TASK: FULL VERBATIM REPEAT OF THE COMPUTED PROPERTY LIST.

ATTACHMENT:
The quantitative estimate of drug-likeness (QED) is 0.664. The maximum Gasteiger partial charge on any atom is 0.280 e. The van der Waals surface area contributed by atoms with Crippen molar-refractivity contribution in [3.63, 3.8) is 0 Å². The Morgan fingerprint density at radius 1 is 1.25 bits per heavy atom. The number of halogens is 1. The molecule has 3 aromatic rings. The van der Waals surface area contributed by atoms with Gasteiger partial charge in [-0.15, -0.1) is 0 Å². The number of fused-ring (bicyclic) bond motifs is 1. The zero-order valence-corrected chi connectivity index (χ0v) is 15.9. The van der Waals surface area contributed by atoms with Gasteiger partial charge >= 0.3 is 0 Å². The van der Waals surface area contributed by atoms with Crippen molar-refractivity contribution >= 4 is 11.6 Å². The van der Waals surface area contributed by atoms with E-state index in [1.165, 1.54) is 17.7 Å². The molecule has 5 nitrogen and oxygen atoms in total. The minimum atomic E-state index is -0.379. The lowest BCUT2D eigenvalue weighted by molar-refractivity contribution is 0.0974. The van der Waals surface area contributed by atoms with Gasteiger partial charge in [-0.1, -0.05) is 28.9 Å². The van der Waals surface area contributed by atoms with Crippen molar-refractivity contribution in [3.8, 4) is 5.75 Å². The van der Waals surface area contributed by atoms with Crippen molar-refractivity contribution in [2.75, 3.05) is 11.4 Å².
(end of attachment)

The quantitative estimate of drug-likeness (QED) is 0.664. The maximum Gasteiger partial charge on any atom is 0.280 e. The van der Waals surface area contributed by atoms with Crippen molar-refractivity contribution in [3.63, 3.8) is 0 Å². The Morgan fingerprint density at radius 1 is 1.25 bits per heavy atom. The number of halogens is 1. The molecule has 3 aromatic rings. The van der Waals surface area contributed by atoms with Gasteiger partial charge in [-0.15, -0.1) is 0 Å². The number of fused-ring (bicyclic) bond motifs is 1. The zero-order valence-corrected chi connectivity index (χ0v) is 15.9. The van der Waals surface area contributed by atoms with Gasteiger partial charge >= 0.3 is 0 Å². The van der Waals surface area contributed by atoms with Crippen molar-refractivity contribution >= 4 is 11.6 Å². The van der Waals surface area contributed by atoms with E-state index in [1.165, 1.54) is 17.7 Å². The molecule has 5 nitrogen and oxygen atoms in total. The minimum atomic E-state index is -0.379. The lowest BCUT2D eigenvalue weighted by molar-refractivity contribution is 0.0974. The van der Waals surface area contributed by atoms with Gasteiger partial charge in [-0.1, -0.05) is 28.9 Å². The van der Waals surface area contributed by atoms with Crippen molar-refractivity contribution in [3.8, 4) is 5.75 Å². The van der Waals surface area contributed by atoms with Crippen molar-refractivity contribution in [2.75, 3.05) is 11.4 Å².